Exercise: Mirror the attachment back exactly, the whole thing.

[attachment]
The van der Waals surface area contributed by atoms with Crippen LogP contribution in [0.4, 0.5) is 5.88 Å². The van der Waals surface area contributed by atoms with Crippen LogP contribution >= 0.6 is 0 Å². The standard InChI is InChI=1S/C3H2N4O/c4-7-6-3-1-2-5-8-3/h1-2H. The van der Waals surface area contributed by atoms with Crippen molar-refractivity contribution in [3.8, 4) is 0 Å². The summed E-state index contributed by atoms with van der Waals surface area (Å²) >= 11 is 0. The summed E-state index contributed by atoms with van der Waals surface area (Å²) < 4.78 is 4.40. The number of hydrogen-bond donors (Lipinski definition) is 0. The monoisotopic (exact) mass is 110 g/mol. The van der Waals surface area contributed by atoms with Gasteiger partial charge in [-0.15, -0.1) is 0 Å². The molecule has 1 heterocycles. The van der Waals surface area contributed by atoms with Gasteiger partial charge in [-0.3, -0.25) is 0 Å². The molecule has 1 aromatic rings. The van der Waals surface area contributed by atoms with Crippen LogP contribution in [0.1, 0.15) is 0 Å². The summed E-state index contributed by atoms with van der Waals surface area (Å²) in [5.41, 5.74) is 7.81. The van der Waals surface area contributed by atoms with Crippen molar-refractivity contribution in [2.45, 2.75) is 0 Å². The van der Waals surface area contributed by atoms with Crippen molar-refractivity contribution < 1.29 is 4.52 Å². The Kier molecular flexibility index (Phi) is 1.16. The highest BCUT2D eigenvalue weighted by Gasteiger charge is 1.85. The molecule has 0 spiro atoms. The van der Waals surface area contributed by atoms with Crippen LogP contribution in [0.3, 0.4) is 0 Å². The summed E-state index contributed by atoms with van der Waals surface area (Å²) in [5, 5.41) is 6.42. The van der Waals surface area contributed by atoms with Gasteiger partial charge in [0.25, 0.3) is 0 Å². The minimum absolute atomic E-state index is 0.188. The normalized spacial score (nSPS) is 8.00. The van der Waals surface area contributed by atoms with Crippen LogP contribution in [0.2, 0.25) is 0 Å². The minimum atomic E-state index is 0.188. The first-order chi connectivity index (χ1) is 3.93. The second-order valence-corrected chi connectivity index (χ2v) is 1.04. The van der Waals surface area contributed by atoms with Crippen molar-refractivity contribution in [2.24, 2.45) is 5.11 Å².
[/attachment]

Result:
The van der Waals surface area contributed by atoms with Crippen LogP contribution in [0.4, 0.5) is 5.88 Å². The van der Waals surface area contributed by atoms with Crippen LogP contribution >= 0.6 is 0 Å². The standard InChI is InChI=1S/C3H2N4O/c4-7-6-3-1-2-5-8-3/h1-2H. The van der Waals surface area contributed by atoms with Crippen molar-refractivity contribution in [3.8, 4) is 0 Å². The summed E-state index contributed by atoms with van der Waals surface area (Å²) >= 11 is 0. The summed E-state index contributed by atoms with van der Waals surface area (Å²) < 4.78 is 4.40. The number of hydrogen-bond donors (Lipinski definition) is 0. The monoisotopic (exact) mass is 110 g/mol. The van der Waals surface area contributed by atoms with Gasteiger partial charge in [-0.15, -0.1) is 0 Å². The molecule has 1 heterocycles. The van der Waals surface area contributed by atoms with Gasteiger partial charge in [-0.3, -0.25) is 0 Å². The molecule has 1 aromatic rings. The van der Waals surface area contributed by atoms with Crippen LogP contribution in [0.1, 0.15) is 0 Å². The summed E-state index contributed by atoms with van der Waals surface area (Å²) in [5.41, 5.74) is 7.81. The van der Waals surface area contributed by atoms with Crippen molar-refractivity contribution in [2.45, 2.75) is 0 Å². The van der Waals surface area contributed by atoms with Crippen molar-refractivity contribution < 1.29 is 4.52 Å². The Kier molecular flexibility index (Phi) is 1.16. The highest BCUT2D eigenvalue weighted by Gasteiger charge is 1.85. The molecule has 0 spiro atoms. The van der Waals surface area contributed by atoms with Crippen LogP contribution in [0.3, 0.4) is 0 Å². The summed E-state index contributed by atoms with van der Waals surface area (Å²) in [5, 5.41) is 6.42. The van der Waals surface area contributed by atoms with Gasteiger partial charge in [0.25, 0.3) is 0 Å². The minimum absolute atomic E-state index is 0.188. The normalized spacial score (nSPS) is 8.00. The van der Waals surface area contributed by atoms with Crippen LogP contribution in [0.2, 0.25) is 0 Å². The minimum atomic E-state index is 0.188. The first-order chi connectivity index (χ1) is 3.93. The second-order valence-corrected chi connectivity index (χ2v) is 1.04. The van der Waals surface area contributed by atoms with Crippen molar-refractivity contribution in [2.24, 2.45) is 5.11 Å².